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Eco-colonialism in Fast Fashion (part 2): Alternatives and solutions

As mentioned previously, through Fast Fashion, Western countries are exploiting the Global South’s environmental and human resources with methods that are colonialistic. The economic interdependence between the two continues to fuel this issue. As illustrated by Fast Fashion, the West depends on the Global South for cheap labor production, whilst the latest currently relies on the demands of the West to sustain their economy (biggest export of Bangladesh and more than 80% of their earnings), (Pranto Dey, 2019). This interdependence widens the economic gap between those two parties, as the West profits from the destruction of Nature, and abusive exploitation of resources and the lives of the natives.

Fast Fashion, therefore, combines a high human and environmental cost, endangering both simultaneously, while also affecting others that do not even partake in it. The comfort and choices of the wealthy impact all beings, species, and ecosystems. It not only is built on colonial histories, such as the exportation of cotton being one of the biggest exports historically but also re-actualizes it through new ways, leading to neocolonialism. Sourcemap, for example, noticed the same pattern between most current fashion brands' supply chains and the trade routes used 150 years ago for Europe's colonial conquests (Sourcemap, 2018). Furthermore, similar colonial practices are often been used, such as lowering wages, child labor, sexual and physical abuse, overwork... Once produced through those abusive conditions, the products seem to almost lose their past through marketing campaigns disconnecting the products to their conception. Designers, models, businesses in the West are therefore acclaimed, without any association to the person that has been exploited in the process, often a woman of color in the Global South.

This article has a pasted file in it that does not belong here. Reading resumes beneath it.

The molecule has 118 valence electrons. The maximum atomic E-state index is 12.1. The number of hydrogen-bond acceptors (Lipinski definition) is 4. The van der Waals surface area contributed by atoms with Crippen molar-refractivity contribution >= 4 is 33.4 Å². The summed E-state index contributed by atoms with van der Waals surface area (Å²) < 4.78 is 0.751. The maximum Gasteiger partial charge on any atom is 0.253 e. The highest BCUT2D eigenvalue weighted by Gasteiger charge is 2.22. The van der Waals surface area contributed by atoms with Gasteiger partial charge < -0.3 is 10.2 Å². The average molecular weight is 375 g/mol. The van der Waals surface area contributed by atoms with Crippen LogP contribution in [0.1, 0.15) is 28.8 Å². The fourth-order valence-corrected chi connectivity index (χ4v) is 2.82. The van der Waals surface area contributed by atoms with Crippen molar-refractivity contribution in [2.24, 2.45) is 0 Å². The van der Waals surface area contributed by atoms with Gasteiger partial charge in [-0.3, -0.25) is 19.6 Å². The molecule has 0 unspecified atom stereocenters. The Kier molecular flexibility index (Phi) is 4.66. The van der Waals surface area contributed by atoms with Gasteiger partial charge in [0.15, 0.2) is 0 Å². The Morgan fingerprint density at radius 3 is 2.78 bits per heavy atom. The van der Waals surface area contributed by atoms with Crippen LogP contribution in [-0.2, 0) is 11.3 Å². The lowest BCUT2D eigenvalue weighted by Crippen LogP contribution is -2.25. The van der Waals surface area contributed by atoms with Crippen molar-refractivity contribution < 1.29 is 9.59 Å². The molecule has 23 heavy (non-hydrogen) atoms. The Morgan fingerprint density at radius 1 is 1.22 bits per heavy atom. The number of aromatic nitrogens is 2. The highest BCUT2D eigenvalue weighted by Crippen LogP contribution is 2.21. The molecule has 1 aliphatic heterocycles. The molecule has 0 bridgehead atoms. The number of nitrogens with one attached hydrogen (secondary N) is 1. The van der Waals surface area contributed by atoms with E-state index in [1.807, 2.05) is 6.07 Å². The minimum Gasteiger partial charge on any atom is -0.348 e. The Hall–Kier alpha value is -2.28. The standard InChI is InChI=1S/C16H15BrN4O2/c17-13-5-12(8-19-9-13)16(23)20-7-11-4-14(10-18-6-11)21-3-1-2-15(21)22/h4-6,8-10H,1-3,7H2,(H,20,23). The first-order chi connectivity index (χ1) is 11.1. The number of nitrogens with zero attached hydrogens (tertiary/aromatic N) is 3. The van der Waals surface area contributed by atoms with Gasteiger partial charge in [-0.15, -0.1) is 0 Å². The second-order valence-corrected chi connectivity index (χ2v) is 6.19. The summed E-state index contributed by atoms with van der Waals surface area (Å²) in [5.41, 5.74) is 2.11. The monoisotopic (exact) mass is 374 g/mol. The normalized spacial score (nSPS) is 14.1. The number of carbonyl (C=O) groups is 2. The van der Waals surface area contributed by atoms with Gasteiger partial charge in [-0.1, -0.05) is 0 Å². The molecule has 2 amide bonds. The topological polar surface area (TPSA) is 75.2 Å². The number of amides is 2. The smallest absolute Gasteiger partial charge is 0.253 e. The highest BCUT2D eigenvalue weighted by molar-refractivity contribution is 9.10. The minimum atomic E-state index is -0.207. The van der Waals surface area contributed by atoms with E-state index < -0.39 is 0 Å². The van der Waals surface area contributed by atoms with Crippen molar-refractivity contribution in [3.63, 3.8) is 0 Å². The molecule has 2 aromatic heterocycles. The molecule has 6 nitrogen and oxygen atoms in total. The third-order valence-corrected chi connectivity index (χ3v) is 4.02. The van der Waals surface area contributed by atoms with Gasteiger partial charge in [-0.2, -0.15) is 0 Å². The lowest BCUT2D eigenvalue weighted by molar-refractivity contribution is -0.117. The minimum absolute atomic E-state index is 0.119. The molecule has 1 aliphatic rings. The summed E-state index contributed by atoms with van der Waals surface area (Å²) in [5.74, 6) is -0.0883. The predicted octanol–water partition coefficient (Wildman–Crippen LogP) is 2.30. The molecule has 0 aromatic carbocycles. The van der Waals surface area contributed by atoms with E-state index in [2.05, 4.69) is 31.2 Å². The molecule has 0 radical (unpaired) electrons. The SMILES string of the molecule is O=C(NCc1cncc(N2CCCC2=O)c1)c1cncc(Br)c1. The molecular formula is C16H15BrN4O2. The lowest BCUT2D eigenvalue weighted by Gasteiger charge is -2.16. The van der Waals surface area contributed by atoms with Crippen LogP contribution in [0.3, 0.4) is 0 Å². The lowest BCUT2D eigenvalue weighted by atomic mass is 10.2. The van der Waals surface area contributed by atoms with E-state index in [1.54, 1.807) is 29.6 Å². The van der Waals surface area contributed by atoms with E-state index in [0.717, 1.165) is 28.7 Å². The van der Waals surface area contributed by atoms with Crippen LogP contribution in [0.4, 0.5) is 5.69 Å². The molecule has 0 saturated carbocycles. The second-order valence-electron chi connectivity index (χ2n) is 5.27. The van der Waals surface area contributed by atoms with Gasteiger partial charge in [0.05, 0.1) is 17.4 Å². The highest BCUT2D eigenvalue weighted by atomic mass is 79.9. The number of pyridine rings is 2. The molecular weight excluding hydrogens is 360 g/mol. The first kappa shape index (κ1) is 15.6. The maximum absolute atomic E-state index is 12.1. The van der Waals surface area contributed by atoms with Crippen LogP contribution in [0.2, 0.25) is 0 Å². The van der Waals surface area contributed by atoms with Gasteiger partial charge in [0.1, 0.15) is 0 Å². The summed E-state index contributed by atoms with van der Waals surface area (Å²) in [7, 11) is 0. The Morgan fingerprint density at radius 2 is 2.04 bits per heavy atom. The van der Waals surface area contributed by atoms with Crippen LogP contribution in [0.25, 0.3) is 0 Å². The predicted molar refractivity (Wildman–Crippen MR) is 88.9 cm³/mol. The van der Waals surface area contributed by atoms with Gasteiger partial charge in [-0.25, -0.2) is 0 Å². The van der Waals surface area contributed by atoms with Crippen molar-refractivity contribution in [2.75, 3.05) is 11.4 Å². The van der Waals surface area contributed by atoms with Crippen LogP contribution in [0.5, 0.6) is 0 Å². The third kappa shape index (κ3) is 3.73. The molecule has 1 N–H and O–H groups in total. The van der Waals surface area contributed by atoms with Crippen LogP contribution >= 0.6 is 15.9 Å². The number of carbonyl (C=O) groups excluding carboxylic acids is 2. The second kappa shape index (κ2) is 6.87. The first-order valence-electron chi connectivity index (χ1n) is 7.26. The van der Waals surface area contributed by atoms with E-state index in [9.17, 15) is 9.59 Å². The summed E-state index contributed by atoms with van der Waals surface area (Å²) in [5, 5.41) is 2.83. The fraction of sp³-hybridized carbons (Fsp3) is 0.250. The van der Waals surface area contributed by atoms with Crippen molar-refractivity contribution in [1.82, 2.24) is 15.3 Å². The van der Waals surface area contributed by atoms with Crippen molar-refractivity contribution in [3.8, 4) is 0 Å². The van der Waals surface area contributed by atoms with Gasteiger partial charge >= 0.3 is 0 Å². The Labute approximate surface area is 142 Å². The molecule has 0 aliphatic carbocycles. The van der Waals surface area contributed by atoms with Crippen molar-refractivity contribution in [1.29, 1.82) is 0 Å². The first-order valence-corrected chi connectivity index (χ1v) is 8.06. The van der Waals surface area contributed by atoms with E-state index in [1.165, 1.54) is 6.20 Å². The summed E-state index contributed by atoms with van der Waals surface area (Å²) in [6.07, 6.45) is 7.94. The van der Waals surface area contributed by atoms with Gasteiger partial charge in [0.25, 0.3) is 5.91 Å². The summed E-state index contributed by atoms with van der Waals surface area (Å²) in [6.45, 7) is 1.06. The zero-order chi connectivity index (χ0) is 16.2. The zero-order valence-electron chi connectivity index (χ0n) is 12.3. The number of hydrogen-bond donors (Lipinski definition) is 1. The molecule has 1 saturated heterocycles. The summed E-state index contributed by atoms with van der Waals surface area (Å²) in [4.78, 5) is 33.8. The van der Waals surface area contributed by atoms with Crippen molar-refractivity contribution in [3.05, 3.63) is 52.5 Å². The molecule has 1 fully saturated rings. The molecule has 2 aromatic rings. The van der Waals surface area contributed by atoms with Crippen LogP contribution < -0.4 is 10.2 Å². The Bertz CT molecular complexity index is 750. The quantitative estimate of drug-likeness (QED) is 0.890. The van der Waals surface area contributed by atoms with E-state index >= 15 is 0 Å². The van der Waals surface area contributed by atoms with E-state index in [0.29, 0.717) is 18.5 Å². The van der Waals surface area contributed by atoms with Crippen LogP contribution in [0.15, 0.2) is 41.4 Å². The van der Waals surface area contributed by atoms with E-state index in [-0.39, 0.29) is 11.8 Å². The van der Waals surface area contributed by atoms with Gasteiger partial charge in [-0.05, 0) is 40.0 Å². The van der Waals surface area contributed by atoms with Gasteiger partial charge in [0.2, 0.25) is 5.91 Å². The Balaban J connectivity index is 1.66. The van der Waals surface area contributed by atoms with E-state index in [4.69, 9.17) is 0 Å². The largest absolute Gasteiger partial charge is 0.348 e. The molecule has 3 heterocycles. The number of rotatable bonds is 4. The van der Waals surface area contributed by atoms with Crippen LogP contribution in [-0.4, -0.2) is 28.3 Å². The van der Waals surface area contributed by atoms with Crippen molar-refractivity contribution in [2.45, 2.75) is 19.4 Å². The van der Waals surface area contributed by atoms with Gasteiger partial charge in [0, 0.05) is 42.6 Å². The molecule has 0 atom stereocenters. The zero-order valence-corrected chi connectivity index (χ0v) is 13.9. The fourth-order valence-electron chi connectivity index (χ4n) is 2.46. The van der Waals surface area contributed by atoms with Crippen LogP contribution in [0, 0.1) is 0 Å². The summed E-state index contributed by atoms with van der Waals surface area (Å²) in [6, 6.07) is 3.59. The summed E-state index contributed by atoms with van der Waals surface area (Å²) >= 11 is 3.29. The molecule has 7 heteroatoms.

The first step for change is in acknowledging the current reality of the power imbalance, abuses, and colonialism present in Fast Fashion as well as ecological research. We then need to commit to Decoloniality instead of Post-coloniality, by actively and consciously undoing our current systems through taking responsibility for them. It is, therefore, necessary to include more voices from diverse backgrounds into the ongoing ecological research to come to an equitable transition.

Language (especially scientific) can sometimes play in those power imbalances, the use of alternative forms of knowledge can therefore be essential, whether it is through art, narratives, traditions... and by deep listening of one another.

When it comes to better our fashion choices, we can do this from a place of compassion and respect instead of guilt or judgment. The current situation is complex, and therefore a simple boycott of Fast Fashion is not enough. Workers in the Global south rely on Fast Fashion companies for their survival, it is thus in becoming more intentional in our consumption and waste that we can already move forward. The fashion industry depends on the consumers' wishes and behaviors, as those evolve they will have to adapt to continue their businesses. As the consumption of Fast Fashion goes down, a just transition for those workers into more sustainable and respectful working conditions is necessary.

Fast Fashion has created a new economic class causing many people to be unable to afford anything apart from those low-cost options. Blaming oneself is therefore not the solution. Indeed, due to economic, geographical, cultural reasons, not everyone has yet access to more sustainable clothing. Whenever possible we can choose to consume less, from more sustainable, transparent, and respectful companies, buy already second-hand products, or support local and small businesses... Change can only happen when it is both individual and corporate/governmental. It is therefore important as citizens to do our best and do our part, through educating ourselves, consumption, activism... even if it can feel almost insignificant at times...


Bramwell, L. (2021, March 7). Eco-colonialism: How Bangladesh is burdened by the impacts of fast fashion. The Meridian.

Meadows , B. (2020, April 26). Why is fast fashion a feminist issue? XR NL Fashion Action.

Chatterjee, N. (2017). Critiquing Colonialism: An Ecocritical Reading of Oodgeroo’s We Are Going. The Criterion: An International Journal in English, 8(II).

Trisos, C. H., Auerbach, J., & Katti, M. (2021, May 24). Decoloniality and ANTI-OPPRESSIVE practices for a more ETHICAL ECOLOGY. Nature News.

BadEmpanada. (2020, July 18). The environmentalist colonial gaze | badempanada. YouTube.

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